Rethinking the Widow’s Mite

Home » Blog » Rethinking the Widow’s Mite

Like me, you are probably familiar with the story of the widow’s mite. If it seems a little fuzzy, let me remind you. A poor widow goes to the temple in Jerusalem and gives away the only money she has in an offering to the temple treasury.

This story is found in Luke 21:1-4 and in Mark 12:41-44. Most people view this story as one that heralds the sacrificial giving of an older woman. She gave “all that she had” to the Lord.

Are you familiar with the worth of a widow’s mite? A quick Google search can tell you one mite is worth less than a penny! How can you have less than a penny? Would you carry that in your pocket? I would not. What are you going to buy with half a penny? This widow’s offering tells us she was extremely poor.

People read that this story often praise this widow for her incredible faith though she had extraordinarily little to give. I know I used to believe that this was the point of this story! However, is that what Jesus wants us to believe? Are we to mimic the widow’s behavior? Does Jesus want poor widows to give away every half penny they possess?    

The main point of the story of the widow’s mite is not what most people have assumed. Have you ever noticed Jesus does not praise the widow for her offering? He does not even encourage us to duplicate her behavior. He simply states what she did as a fact. Yes, he compares the widows offering to the offering of religious leaders, but I don’t think Jesus shares the widow’s story to persuade you to follow her example. Jesus uses the widow to illustrate an entirely different point.

Consider the story…

Mark 12:41 And He (Jesus) sat down opposite the treasury (at the temple), and began observing how the people were putting money into the treasury; and many rich people were putting in large sums. 42 A poor widow came and put in two small copper coins, which amount to a cent (two widow’s mites).  43 Calling His disciples to Him, He said to them, “Truly I say to you, this poor widow put in more than all the contributors to the treasury; 44 for they all put in out of their surplus, but she, out of her poverty, put in all she owned, all she had to live on.”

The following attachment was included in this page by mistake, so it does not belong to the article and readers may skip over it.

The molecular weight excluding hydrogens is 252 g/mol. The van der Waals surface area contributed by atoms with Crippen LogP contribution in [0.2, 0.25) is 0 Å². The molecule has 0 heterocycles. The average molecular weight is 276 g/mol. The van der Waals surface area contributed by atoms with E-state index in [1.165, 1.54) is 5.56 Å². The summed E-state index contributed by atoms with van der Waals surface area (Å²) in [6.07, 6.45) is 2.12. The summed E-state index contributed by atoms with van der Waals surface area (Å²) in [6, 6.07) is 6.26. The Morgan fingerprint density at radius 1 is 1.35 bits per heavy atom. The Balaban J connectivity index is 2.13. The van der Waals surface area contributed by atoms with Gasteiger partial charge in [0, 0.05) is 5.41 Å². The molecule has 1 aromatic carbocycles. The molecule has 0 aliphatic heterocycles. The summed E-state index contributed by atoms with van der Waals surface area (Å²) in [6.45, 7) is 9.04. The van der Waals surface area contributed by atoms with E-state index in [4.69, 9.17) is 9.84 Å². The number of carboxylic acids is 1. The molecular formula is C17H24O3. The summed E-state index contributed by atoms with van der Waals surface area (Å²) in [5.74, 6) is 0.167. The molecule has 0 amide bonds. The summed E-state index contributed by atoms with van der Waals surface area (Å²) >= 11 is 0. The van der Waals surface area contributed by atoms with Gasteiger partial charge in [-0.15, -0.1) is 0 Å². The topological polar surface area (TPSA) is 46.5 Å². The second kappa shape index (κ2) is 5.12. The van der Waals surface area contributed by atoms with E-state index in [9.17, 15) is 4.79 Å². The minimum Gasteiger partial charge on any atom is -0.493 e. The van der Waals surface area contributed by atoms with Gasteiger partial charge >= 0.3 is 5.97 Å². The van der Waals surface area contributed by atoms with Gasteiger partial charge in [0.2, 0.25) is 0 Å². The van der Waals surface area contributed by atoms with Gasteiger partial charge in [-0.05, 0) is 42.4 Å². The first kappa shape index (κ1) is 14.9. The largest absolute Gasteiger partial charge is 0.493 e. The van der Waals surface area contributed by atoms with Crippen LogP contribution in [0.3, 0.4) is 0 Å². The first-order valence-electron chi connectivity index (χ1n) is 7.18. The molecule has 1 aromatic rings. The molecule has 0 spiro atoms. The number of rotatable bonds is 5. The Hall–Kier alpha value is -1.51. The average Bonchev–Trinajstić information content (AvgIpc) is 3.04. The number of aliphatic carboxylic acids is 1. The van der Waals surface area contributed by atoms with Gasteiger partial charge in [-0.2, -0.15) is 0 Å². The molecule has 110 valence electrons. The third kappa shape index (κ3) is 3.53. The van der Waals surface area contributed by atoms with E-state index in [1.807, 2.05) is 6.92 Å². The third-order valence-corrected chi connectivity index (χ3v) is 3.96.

Notice, Jesus is simply observing the rich and poor placing money into the treasury. He specifically identifies a single widow that gave all that she had to the treasury. Do you think it sounds like a good idea for a widow to give away all that she has to live on? I know we often herald this passage as an incredible act of faith, but would you want your poor grandmother to give away her last dime to survive? I doubt it. Why? Because you love her, it is all she has, and she needs it to live!

Did Jesus want this woman to give her last two cents to the treasury?

If we take a moment to add a little more context to this story, we will have a much different picture of this widow’s mite. In fact, we will find that some of us might even be guilty of using this widow’s story to communicate the opposite of what Jesus wants us to understand.

Look what Jesus says in Mark 12:38-40…

Mark 12:38-40 He (Jesus) was saying: “Beware of the scribes who like to walk around in long robes, and like respectful greetings in the market places, 39 and chief seats in the synagogues and places of honor at banquets, 40 who devour widows’ houses, and for appearance’s sake offer long prayers; these will receive greater condemnation.”

What is Jesus saying? Jesus is saying that the rich powerful religious leaders want to be idolized and praised, and they will take advantage of people to receive it. They are destroying the widow. To drive the point home, Jesus shows the disciples a specific widow giving all that she has because of the guilt, shame and oppression her leaders place on her.

Let me ask, how does this change your perspective on the widow’s mite? Rather than look at the widow as an example to follow, doesn’t she become a person needing rescue? Doesn’t it provoke you to want to stand up and fight for her? Does it lead you to look at what you could give of yourself to end her suffering?

Where in your society can we find the suffering of the widow? Who is the largest marginalized group in our society? If we can’t find our modern-day widow, Jesus is encouraging us to open our eyes to the needs around us! Disciples, Jesus is calling us to be the hands and feet of the goodness of God in a world that oppresses the weak. Things are broken and you can help bring healing.

The next time someone brings up the widow’s mite, think about the oppressed and the weak and let that lead your heart to act and give. Think about those in power that prey against those with nothing. Do something to rescue them. Should people give? Yes! Should we guilt the weak and those in poverty to give all they have? No! We should be fighting for them and certainly not ignore them. May we open our eyes and respond. Lord, thank you for the story of the story of the widow’s mite.